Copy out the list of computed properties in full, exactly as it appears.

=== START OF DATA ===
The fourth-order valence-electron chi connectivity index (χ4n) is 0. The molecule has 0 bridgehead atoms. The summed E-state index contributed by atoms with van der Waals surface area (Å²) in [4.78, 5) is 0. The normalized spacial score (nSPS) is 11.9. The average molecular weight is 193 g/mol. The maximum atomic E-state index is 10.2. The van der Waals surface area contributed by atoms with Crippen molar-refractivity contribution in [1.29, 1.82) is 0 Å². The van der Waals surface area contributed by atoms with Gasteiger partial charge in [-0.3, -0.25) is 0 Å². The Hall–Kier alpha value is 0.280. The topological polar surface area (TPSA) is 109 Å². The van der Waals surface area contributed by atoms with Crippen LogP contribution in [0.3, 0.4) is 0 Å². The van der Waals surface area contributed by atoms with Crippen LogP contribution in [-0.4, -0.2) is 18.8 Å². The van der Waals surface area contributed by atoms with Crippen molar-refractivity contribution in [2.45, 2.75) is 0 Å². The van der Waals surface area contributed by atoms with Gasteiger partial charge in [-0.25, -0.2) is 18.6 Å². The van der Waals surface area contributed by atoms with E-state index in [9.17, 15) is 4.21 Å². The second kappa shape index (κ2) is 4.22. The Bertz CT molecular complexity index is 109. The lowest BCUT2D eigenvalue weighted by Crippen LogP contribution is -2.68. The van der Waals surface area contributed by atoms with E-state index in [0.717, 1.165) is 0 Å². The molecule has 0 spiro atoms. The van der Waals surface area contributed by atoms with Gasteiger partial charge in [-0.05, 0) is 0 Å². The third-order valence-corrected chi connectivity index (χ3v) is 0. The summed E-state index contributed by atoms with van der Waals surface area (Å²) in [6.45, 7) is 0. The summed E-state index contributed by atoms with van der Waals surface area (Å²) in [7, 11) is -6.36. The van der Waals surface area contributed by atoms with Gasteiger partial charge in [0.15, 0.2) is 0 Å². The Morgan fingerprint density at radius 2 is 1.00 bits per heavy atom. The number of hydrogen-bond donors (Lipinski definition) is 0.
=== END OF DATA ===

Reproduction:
The fourth-order valence-electron chi connectivity index (χ4n) is 0. The molecule has 0 bridgehead atoms. The summed E-state index contributed by atoms with van der Waals surface area (Å²) in [4.78, 5) is 0. The normalized spacial score (nSPS) is 11.9. The average molecular weight is 193 g/mol. The maximum atomic E-state index is 10.2. The van der Waals surface area contributed by atoms with Crippen molar-refractivity contribution in [1.29, 1.82) is 0 Å². The van der Waals surface area contributed by atoms with Gasteiger partial charge in [-0.3, -0.25) is 0 Å². The Hall–Kier alpha value is 0.280. The topological polar surface area (TPSA) is 109 Å². The van der Waals surface area contributed by atoms with Crippen LogP contribution in [0.3, 0.4) is 0 Å². The van der Waals surface area contributed by atoms with Crippen LogP contribution in [-0.4, -0.2) is 18.8 Å². The van der Waals surface area contributed by atoms with Crippen molar-refractivity contribution in [2.45, 2.75) is 0 Å². The van der Waals surface area contributed by atoms with Gasteiger partial charge in [-0.25, -0.2) is 18.6 Å². The van der Waals surface area contributed by atoms with E-state index in [9.17, 15) is 4.21 Å². The second kappa shape index (κ2) is 4.22. The Bertz CT molecular complexity index is 109. The lowest BCUT2D eigenvalue weighted by Crippen LogP contribution is -2.68. The van der Waals surface area contributed by atoms with E-state index in [0.717, 1.165) is 0 Å². The molecule has 0 spiro atoms. The van der Waals surface area contributed by atoms with Gasteiger partial charge in [-0.05, 0) is 0 Å². The third-order valence-corrected chi connectivity index (χ3v) is 0. The summed E-state index contributed by atoms with van der Waals surface area (Å²) in [6.45, 7) is 0. The summed E-state index contributed by atoms with van der Waals surface area (Å²) in [7, 11) is -6.36. The van der Waals surface area contributed by atoms with Gasteiger partial charge in [0.15, 0.2) is 0 Å². The Morgan fingerprint density at radius 2 is 1.00 bits per heavy atom. The number of hydrogen-bond donors (Lipinski definition) is 0.